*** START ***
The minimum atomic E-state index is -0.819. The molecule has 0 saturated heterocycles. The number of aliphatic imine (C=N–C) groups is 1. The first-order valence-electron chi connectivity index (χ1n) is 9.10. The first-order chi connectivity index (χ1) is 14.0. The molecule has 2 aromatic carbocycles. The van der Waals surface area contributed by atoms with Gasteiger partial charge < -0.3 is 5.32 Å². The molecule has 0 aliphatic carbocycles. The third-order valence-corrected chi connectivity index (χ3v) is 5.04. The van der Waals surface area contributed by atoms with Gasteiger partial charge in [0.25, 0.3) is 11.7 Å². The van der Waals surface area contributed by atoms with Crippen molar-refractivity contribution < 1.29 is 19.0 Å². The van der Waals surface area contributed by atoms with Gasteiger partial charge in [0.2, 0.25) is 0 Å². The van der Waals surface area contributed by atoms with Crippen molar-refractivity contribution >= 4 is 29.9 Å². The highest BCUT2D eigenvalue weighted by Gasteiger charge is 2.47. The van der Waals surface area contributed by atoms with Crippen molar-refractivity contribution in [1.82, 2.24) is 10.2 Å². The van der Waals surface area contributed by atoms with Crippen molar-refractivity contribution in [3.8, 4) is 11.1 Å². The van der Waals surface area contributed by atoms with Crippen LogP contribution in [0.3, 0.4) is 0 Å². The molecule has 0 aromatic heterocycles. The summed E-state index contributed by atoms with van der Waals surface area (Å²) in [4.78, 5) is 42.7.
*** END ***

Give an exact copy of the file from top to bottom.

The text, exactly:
The minimum atomic E-state index is -0.819. The molecule has 0 saturated heterocycles. The number of aliphatic imine (C=N–C) groups is 1. The first-order valence-electron chi connectivity index (χ1n) is 9.10. The first-order chi connectivity index (χ1) is 14.0. The molecule has 2 aromatic carbocycles. The van der Waals surface area contributed by atoms with Gasteiger partial charge < -0.3 is 5.32 Å². The molecule has 0 aliphatic carbocycles. The third-order valence-corrected chi connectivity index (χ3v) is 5.04. The van der Waals surface area contributed by atoms with Gasteiger partial charge in [0.25, 0.3) is 11.7 Å². The van der Waals surface area contributed by atoms with Crippen molar-refractivity contribution < 1.29 is 19.0 Å². The van der Waals surface area contributed by atoms with Gasteiger partial charge in [0.2, 0.25) is 0 Å². The van der Waals surface area contributed by atoms with Crippen molar-refractivity contribution >= 4 is 29.9 Å². The highest BCUT2D eigenvalue weighted by Gasteiger charge is 2.47. The van der Waals surface area contributed by atoms with Crippen molar-refractivity contribution in [1.82, 2.24) is 10.2 Å². The van der Waals surface area contributed by atoms with Crippen molar-refractivity contribution in [3.8, 4) is 11.1 Å². The van der Waals surface area contributed by atoms with Crippen LogP contribution in [0.3, 0.4) is 0 Å². The molecule has 0 aromatic heterocycles. The summed E-state index contributed by atoms with van der Waals surface area (Å²) in [4.78, 5) is 42.7.